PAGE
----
The present invention relates to the field of treating obesity using an adjustable gastric band. As the patient loses weight, the gastric band is adjusted to accommodate for changes in weight.

Laparoscopic adjustable gastric banding was rapidly embraced as a procedure for treating morbid obesity after its introduction in Europe and in the United States. Compared to Roux-en-Y gastric bypass, the existing gold standard bariatric surgery procedure, it was attractive because it was safer, with one-tenth the peri-operative mortality, less morbid, easier and faster for surgeons to learn and perform, required a shorter hospital stay and resulted in a faster post-operative recovery. In addition, the device and the degree of restriction that it provided could be adjusted to suit the patient at different points in time. If necessary, the device could be removed surgically. The procedure involves no permanent alteration of the patient's anatomy. In addition, the patients are free of many of the side effects that accompany gastric bypass such as hair loss, anemia and the need to take supplemental vitamins. These attributes were attractive both to the health care providers and to the patients.

However, laparoscopic adjustable gastric banding has some drawbacks. Weight loss and co-morbidity resolution do not occur as rapidly as with gastric bypass surgery, with most reported results trailing in weight loss at one, two, three and possibly four years. In addition, there is considerably more variability from patient to patient in the amount of weight that they lose. More recent data has suggested that over time, the difference diminishes because gastric bypass results show an early peak in weight loss followed by subsequent decline. At five years there does not appear to be a statistical difference in weight loss between bypass and gastric banding (Surgery for Obesity and Related Diseases 1, pp. 310-316, 2005). One current method for treating morbid obesity includes the application of a gastric band around a portion of the stomach to compress the stomach and create a narrowing or stoma that is less than the normal interior diameter of the stomach. The stoma restricts the amount of food intake by creating a pouch above the stoma. Even small amounts of food collecting in the pouch makes the patient feel full. The patient consequently stops eating, resulting in weight loss. It is important to maintain the right level of restriction imparted by the band in order for the patient to feel full and thereby to have continuous and uniform weight loss. Prior art gastric bands include a balloon-like section that is expandable and deflatable by injection or removal of fluid from the balloon through a remote injection site such as a port near the surface of the skin. The balloon expandable section is used to adjust the correct level of restriction imparted by the band both intraoperatively and postoperatively. Currently, patients must return to the doctor as many as four to ten times per year for several years in order to have fluid injected into or removed from the balloon in order to maintain the correct level of restriction imparted by the band.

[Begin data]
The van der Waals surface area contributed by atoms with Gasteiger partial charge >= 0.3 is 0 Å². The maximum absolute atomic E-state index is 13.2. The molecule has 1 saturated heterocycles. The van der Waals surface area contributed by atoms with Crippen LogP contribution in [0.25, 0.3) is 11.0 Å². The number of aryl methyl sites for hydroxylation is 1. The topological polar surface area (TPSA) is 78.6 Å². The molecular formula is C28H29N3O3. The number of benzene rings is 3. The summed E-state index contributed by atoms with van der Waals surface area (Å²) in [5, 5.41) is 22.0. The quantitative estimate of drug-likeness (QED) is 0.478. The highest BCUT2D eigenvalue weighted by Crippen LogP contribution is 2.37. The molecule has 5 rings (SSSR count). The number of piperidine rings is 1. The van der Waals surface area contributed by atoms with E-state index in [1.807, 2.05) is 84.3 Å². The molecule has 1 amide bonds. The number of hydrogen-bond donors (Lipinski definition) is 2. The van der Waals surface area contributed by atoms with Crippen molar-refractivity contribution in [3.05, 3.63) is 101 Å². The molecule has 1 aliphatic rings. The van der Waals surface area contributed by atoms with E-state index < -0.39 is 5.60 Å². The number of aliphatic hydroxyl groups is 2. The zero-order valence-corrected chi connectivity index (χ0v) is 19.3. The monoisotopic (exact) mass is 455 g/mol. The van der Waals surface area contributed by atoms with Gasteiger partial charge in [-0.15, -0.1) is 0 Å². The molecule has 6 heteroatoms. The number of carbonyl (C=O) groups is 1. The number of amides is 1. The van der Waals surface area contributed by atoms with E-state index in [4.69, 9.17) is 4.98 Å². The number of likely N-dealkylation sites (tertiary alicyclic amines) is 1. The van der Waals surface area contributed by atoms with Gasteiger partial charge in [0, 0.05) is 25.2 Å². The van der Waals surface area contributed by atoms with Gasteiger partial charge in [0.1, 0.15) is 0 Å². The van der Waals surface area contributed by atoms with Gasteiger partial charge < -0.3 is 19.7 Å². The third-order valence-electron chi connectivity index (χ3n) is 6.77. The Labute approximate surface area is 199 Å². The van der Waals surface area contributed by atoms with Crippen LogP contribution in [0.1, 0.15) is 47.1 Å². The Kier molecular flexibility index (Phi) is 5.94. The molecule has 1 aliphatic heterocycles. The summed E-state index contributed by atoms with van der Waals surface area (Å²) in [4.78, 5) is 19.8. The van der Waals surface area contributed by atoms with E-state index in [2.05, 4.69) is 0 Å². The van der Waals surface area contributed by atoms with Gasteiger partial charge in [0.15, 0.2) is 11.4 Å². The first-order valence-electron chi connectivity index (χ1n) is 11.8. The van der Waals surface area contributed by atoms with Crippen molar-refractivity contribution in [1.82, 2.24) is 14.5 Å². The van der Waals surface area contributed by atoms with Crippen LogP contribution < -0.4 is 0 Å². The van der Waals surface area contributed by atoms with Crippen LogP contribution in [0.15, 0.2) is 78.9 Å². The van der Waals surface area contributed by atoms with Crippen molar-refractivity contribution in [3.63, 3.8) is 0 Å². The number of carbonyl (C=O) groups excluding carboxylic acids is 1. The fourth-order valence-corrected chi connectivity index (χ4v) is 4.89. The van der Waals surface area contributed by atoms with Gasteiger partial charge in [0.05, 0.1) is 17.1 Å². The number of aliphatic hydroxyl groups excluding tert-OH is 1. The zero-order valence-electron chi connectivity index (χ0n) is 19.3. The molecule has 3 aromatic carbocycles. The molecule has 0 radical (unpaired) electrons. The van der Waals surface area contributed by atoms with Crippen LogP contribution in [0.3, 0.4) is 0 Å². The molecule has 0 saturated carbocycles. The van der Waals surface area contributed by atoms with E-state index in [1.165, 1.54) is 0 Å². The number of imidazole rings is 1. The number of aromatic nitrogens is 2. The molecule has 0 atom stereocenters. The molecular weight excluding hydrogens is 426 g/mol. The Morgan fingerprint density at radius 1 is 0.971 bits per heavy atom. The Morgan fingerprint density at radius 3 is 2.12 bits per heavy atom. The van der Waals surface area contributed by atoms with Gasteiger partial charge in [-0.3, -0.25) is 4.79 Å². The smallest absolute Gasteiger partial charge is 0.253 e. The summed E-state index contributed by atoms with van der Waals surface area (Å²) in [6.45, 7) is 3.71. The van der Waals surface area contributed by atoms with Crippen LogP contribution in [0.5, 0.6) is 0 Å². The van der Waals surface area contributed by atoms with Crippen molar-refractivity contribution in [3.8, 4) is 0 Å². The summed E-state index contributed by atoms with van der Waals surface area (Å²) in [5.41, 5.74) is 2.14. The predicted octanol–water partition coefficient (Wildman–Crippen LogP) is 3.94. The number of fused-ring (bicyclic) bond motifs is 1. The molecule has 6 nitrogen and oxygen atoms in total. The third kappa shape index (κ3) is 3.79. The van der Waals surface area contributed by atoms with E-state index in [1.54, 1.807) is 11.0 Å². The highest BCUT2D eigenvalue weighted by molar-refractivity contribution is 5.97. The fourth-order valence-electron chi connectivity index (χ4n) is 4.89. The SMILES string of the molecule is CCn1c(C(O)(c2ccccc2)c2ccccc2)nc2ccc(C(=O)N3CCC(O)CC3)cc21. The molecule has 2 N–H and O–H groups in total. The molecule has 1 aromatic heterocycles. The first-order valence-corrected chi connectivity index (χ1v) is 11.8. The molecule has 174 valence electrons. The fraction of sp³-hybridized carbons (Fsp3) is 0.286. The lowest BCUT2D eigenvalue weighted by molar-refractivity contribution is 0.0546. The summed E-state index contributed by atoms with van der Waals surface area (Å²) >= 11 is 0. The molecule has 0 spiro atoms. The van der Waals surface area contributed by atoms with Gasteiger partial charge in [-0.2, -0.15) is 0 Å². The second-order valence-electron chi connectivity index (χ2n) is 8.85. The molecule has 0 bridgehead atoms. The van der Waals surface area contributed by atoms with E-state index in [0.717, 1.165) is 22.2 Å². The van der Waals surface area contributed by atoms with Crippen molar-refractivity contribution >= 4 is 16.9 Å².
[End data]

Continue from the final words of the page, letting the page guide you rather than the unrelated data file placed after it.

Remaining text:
It was first reported by Forsell and colleagues in 1993 ("Gastric banding for morbid obesity: initial experience with a new adjustable band"; Obes. Surg. 1993;3:369-374) that individuals with adjustable gastric bands experienced plateaus in their weight loss during the time between scheduled adjustments. A typical weight loss curve is shown in FIG. 1A.